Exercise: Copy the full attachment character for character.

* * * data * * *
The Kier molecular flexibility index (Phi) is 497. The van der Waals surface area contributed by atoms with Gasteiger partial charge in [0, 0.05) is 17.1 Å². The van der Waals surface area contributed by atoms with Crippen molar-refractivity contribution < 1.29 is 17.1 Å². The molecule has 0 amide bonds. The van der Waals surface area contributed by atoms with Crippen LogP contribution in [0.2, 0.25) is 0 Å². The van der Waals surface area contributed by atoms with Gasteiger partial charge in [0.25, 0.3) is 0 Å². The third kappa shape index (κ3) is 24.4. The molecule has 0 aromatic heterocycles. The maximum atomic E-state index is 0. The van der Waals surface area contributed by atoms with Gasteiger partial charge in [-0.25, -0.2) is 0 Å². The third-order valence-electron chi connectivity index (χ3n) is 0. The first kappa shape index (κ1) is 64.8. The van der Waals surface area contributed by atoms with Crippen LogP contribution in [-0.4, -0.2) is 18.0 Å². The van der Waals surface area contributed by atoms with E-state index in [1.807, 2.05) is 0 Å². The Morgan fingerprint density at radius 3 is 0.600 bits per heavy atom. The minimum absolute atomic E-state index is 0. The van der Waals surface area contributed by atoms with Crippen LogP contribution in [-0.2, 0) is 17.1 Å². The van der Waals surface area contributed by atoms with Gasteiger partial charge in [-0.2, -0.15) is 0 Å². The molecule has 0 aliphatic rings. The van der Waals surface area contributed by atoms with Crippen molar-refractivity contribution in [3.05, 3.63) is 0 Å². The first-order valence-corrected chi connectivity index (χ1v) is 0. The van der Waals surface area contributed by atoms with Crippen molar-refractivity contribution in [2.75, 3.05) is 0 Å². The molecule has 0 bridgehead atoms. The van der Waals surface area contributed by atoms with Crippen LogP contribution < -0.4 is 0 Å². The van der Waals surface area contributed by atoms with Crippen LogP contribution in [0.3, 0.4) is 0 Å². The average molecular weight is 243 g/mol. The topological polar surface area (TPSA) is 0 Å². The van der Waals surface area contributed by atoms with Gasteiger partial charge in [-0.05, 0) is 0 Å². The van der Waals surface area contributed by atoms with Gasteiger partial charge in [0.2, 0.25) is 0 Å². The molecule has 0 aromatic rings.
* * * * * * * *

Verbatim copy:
The Kier molecular flexibility index (Phi) is 497. The van der Waals surface area contributed by atoms with Gasteiger partial charge in [0, 0.05) is 17.1 Å². The van der Waals surface area contributed by atoms with Crippen molar-refractivity contribution < 1.29 is 17.1 Å². The molecule has 0 amide bonds. The van der Waals surface area contributed by atoms with Crippen LogP contribution in [0.2, 0.25) is 0 Å². The van der Waals surface area contributed by atoms with Gasteiger partial charge in [0.25, 0.3) is 0 Å². The third kappa shape index (κ3) is 24.4. The molecule has 0 aromatic heterocycles. The maximum atomic E-state index is 0. The van der Waals surface area contributed by atoms with Gasteiger partial charge in [-0.25, -0.2) is 0 Å². The third-order valence-electron chi connectivity index (χ3n) is 0. The first kappa shape index (κ1) is 64.8. The van der Waals surface area contributed by atoms with Crippen LogP contribution in [-0.4, -0.2) is 18.0 Å². The van der Waals surface area contributed by atoms with E-state index in [1.807, 2.05) is 0 Å². The Morgan fingerprint density at radius 3 is 0.600 bits per heavy atom. The minimum absolute atomic E-state index is 0. The van der Waals surface area contributed by atoms with Crippen LogP contribution in [-0.2, 0) is 17.1 Å². The van der Waals surface area contributed by atoms with Gasteiger partial charge in [-0.2, -0.15) is 0 Å². The molecule has 0 aliphatic rings. The van der Waals surface area contributed by atoms with Crippen molar-refractivity contribution in [3.05, 3.63) is 0 Å². The first-order valence-corrected chi connectivity index (χ1v) is 0. The van der Waals surface area contributed by atoms with Crippen molar-refractivity contribution in [2.75, 3.05) is 0 Å². The molecule has 0 bridgehead atoms. The van der Waals surface area contributed by atoms with Crippen LogP contribution < -0.4 is 0 Å². The van der Waals surface area contributed by atoms with Crippen LogP contribution in [0.3, 0.4) is 0 Å². The average molecular weight is 243 g/mol. The topological polar surface area (TPSA) is 0 Å². The van der Waals surface area contributed by atoms with Gasteiger partial charge in [-0.05, 0) is 0 Å². The van der Waals surface area contributed by atoms with Gasteiger partial charge in [0.2, 0.25) is 0 Å². The molecule has 0 aromatic rings.